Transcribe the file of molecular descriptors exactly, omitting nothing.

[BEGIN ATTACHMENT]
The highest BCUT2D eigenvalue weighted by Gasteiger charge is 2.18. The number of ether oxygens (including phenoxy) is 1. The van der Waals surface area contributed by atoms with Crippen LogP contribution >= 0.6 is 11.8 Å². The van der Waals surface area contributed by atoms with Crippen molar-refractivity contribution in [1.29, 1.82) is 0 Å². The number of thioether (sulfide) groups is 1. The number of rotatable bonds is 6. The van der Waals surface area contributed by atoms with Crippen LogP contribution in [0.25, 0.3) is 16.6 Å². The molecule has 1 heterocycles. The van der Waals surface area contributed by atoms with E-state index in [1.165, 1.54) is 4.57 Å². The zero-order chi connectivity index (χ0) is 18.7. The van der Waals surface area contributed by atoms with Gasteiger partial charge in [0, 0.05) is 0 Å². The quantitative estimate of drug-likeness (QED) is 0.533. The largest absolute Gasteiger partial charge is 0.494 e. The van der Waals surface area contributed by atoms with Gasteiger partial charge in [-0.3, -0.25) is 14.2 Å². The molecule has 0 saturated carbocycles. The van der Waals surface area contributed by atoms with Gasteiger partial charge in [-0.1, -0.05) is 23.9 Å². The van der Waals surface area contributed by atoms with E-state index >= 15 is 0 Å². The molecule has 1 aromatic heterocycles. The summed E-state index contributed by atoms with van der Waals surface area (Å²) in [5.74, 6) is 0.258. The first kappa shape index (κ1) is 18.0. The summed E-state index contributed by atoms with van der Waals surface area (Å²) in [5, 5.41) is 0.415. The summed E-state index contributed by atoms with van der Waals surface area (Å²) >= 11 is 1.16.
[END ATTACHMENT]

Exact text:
The highest BCUT2D eigenvalue weighted by Gasteiger charge is 2.18. The number of ether oxygens (including phenoxy) is 1. The van der Waals surface area contributed by atoms with Crippen LogP contribution >= 0.6 is 11.8 Å². The van der Waals surface area contributed by atoms with Crippen molar-refractivity contribution in [1.29, 1.82) is 0 Å². The number of thioether (sulfide) groups is 1. The number of rotatable bonds is 6. The van der Waals surface area contributed by atoms with Crippen LogP contribution in [0.25, 0.3) is 16.6 Å². The molecule has 1 heterocycles. The van der Waals surface area contributed by atoms with E-state index in [1.165, 1.54) is 4.57 Å². The zero-order chi connectivity index (χ0) is 18.7. The van der Waals surface area contributed by atoms with Gasteiger partial charge in [0, 0.05) is 0 Å². The quantitative estimate of drug-likeness (QED) is 0.533. The largest absolute Gasteiger partial charge is 0.494 e. The van der Waals surface area contributed by atoms with Gasteiger partial charge in [-0.3, -0.25) is 14.2 Å². The molecule has 0 saturated carbocycles. The van der Waals surface area contributed by atoms with Gasteiger partial charge in [-0.1, -0.05) is 23.9 Å². The van der Waals surface area contributed by atoms with E-state index >= 15 is 0 Å². The molecule has 1 aromatic heterocycles. The summed E-state index contributed by atoms with van der Waals surface area (Å²) in [5.74, 6) is 0.258. The first kappa shape index (κ1) is 18.0. The summed E-state index contributed by atoms with van der Waals surface area (Å²) in [5, 5.41) is 0.415. The summed E-state index contributed by atoms with van der Waals surface area (Å²) >= 11 is 1.16.